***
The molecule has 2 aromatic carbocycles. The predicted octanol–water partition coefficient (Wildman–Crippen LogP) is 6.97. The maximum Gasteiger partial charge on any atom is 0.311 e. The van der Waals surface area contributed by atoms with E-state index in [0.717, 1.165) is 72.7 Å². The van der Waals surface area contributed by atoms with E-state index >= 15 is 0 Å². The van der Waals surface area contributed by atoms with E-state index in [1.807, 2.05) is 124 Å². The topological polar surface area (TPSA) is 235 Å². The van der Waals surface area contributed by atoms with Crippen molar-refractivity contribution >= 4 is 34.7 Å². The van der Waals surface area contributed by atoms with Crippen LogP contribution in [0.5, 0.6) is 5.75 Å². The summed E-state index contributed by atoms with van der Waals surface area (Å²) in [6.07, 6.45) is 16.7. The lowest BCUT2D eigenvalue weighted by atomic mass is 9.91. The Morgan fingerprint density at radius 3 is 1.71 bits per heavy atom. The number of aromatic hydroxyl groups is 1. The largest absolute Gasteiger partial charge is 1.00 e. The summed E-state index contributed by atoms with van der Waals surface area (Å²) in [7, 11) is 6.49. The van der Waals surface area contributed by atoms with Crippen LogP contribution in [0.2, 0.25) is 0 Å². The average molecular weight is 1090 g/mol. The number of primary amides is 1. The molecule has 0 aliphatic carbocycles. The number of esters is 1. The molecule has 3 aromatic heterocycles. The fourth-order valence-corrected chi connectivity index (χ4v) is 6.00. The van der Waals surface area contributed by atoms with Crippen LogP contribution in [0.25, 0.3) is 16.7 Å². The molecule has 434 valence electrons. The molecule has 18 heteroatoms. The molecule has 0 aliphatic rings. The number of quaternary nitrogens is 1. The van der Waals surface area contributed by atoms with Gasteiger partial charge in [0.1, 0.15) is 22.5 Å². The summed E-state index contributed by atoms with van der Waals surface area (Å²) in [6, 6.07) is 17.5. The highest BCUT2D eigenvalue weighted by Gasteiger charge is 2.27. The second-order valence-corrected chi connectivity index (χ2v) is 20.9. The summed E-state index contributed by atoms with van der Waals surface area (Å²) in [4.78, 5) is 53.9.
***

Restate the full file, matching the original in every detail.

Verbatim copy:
The molecule has 2 aromatic carbocycles. The predicted octanol–water partition coefficient (Wildman–Crippen LogP) is 6.97. The maximum Gasteiger partial charge on any atom is 0.311 e. The van der Waals surface area contributed by atoms with E-state index in [0.717, 1.165) is 72.7 Å². The van der Waals surface area contributed by atoms with E-state index >= 15 is 0 Å². The van der Waals surface area contributed by atoms with E-state index in [1.807, 2.05) is 124 Å². The topological polar surface area (TPSA) is 235 Å². The van der Waals surface area contributed by atoms with Crippen molar-refractivity contribution >= 4 is 34.7 Å². The van der Waals surface area contributed by atoms with Crippen LogP contribution in [0.5, 0.6) is 5.75 Å². The summed E-state index contributed by atoms with van der Waals surface area (Å²) in [6.07, 6.45) is 16.7. The lowest BCUT2D eigenvalue weighted by atomic mass is 9.91. The Morgan fingerprint density at radius 3 is 1.71 bits per heavy atom. The number of aromatic hydroxyl groups is 1. The largest absolute Gasteiger partial charge is 1.00 e. The summed E-state index contributed by atoms with van der Waals surface area (Å²) in [7, 11) is 6.49. The van der Waals surface area contributed by atoms with Crippen LogP contribution in [0.2, 0.25) is 0 Å². The average molecular weight is 1090 g/mol. The number of primary amides is 1. The molecule has 0 aliphatic carbocycles. The number of esters is 1. The molecule has 3 aromatic heterocycles. The fourth-order valence-corrected chi connectivity index (χ4v) is 6.00. The van der Waals surface area contributed by atoms with Crippen LogP contribution in [0.25, 0.3) is 16.7 Å². The molecule has 434 valence electrons. The molecule has 18 heteroatoms. The molecule has 0 aliphatic rings. The number of quaternary nitrogens is 1. The van der Waals surface area contributed by atoms with Gasteiger partial charge in [0.1, 0.15) is 22.5 Å². The summed E-state index contributed by atoms with van der Waals surface area (Å²) in [6, 6.07) is 17.5. The highest BCUT2D eigenvalue weighted by Gasteiger charge is 2.27. The second-order valence-corrected chi connectivity index (χ2v) is 20.9. The summed E-state index contributed by atoms with van der Waals surface area (Å²) in [4.78, 5) is 53.9.